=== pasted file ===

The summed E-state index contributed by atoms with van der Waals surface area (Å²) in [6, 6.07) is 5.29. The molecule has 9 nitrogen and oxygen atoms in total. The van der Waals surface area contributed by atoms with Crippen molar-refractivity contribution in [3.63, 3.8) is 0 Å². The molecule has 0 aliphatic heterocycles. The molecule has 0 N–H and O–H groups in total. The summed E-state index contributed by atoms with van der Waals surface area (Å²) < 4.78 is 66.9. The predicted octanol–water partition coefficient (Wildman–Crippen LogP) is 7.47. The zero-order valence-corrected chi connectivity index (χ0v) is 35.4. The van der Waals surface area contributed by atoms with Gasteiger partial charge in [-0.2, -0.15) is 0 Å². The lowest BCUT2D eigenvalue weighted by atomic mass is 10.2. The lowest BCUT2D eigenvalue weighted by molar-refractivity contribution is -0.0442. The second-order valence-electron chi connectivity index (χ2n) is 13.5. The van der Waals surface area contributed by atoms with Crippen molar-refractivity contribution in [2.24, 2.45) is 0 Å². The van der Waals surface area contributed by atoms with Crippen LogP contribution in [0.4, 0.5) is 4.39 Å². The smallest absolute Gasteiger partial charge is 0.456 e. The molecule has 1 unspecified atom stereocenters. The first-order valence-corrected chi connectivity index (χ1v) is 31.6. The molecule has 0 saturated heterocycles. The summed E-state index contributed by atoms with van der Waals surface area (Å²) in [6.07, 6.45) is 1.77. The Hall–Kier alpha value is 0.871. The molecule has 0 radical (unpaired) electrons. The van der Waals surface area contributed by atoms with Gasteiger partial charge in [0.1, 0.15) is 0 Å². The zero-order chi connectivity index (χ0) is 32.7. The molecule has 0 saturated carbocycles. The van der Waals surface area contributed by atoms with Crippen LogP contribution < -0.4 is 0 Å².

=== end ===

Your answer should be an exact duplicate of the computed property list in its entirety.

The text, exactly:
The summed E-state index contributed by atoms with van der Waals surface area (Å²) in [6, 6.07) is 5.29. The molecule has 9 nitrogen and oxygen atoms in total. The van der Waals surface area contributed by atoms with Crippen molar-refractivity contribution in [3.63, 3.8) is 0 Å². The molecule has 0 aliphatic heterocycles. The molecule has 0 N–H and O–H groups in total. The summed E-state index contributed by atoms with van der Waals surface area (Å²) < 4.78 is 66.9. The predicted octanol–water partition coefficient (Wildman–Crippen LogP) is 7.47. The zero-order valence-corrected chi connectivity index (χ0v) is 35.4. The van der Waals surface area contributed by atoms with Gasteiger partial charge in [-0.2, -0.15) is 0 Å². The lowest BCUT2D eigenvalue weighted by atomic mass is 10.2. The lowest BCUT2D eigenvalue weighted by molar-refractivity contribution is -0.0442. The second-order valence-electron chi connectivity index (χ2n) is 13.5. The van der Waals surface area contributed by atoms with Crippen molar-refractivity contribution in [2.24, 2.45) is 0 Å². The van der Waals surface area contributed by atoms with Crippen LogP contribution in [0.4, 0.5) is 4.39 Å². The smallest absolute Gasteiger partial charge is 0.456 e. The molecule has 1 unspecified atom stereocenters. The first-order valence-corrected chi connectivity index (χ1v) is 31.6. The molecule has 0 saturated heterocycles. The summed E-state index contributed by atoms with van der Waals surface area (Å²) in [6.07, 6.45) is 1.77. The Hall–Kier alpha value is 0.871. The molecule has 0 radical (unpaired) electrons. The van der Waals surface area contributed by atoms with Gasteiger partial charge in [0.1, 0.15) is 0 Å². The zero-order chi connectivity index (χ0) is 32.7. The molecule has 0 saturated carbocycles. The van der Waals surface area contributed by atoms with Crippen LogP contribution < -0.4 is 0 Å².